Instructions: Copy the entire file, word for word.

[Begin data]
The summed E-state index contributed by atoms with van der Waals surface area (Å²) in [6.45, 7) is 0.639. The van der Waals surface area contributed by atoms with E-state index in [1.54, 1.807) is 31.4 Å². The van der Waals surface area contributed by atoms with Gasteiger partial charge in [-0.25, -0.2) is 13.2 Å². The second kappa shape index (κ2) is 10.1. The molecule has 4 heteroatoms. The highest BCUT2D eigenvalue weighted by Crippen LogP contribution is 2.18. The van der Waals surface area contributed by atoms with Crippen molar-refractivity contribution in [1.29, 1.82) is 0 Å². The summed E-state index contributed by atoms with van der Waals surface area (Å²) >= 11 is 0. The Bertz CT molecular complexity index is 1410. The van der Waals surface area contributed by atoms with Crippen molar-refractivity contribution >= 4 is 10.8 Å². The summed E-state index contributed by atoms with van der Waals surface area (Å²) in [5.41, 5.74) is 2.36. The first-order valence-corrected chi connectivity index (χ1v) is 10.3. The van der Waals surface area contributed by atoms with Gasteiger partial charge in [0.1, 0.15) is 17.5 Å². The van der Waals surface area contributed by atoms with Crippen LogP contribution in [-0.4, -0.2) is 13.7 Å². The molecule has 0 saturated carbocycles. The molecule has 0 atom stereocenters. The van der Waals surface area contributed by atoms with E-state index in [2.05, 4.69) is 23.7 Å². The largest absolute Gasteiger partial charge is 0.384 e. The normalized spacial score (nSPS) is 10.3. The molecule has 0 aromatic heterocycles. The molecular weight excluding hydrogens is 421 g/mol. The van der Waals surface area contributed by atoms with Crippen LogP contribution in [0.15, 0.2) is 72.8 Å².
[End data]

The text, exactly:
The summed E-state index contributed by atoms with van der Waals surface area (Å²) in [6.45, 7) is 0.639. The van der Waals surface area contributed by atoms with E-state index in [1.54, 1.807) is 31.4 Å². The van der Waals surface area contributed by atoms with Gasteiger partial charge in [-0.25, -0.2) is 13.2 Å². The second kappa shape index (κ2) is 10.1. The molecule has 4 heteroatoms. The highest BCUT2D eigenvalue weighted by Crippen LogP contribution is 2.18. The van der Waals surface area contributed by atoms with Crippen molar-refractivity contribution in [1.29, 1.82) is 0 Å². The summed E-state index contributed by atoms with van der Waals surface area (Å²) >= 11 is 0. The Bertz CT molecular complexity index is 1410. The van der Waals surface area contributed by atoms with Crippen molar-refractivity contribution >= 4 is 10.8 Å². The summed E-state index contributed by atoms with van der Waals surface area (Å²) in [5.41, 5.74) is 2.36. The first-order valence-corrected chi connectivity index (χ1v) is 10.3. The van der Waals surface area contributed by atoms with Gasteiger partial charge in [0.1, 0.15) is 17.5 Å². The van der Waals surface area contributed by atoms with Crippen LogP contribution in [-0.4, -0.2) is 13.7 Å². The molecule has 0 saturated carbocycles. The molecule has 0 atom stereocenters. The van der Waals surface area contributed by atoms with E-state index in [2.05, 4.69) is 23.7 Å². The largest absolute Gasteiger partial charge is 0.384 e. The normalized spacial score (nSPS) is 10.3. The molecule has 0 aromatic heterocycles. The molecular weight excluding hydrogens is 421 g/mol. The van der Waals surface area contributed by atoms with Crippen LogP contribution in [0.15, 0.2) is 72.8 Å².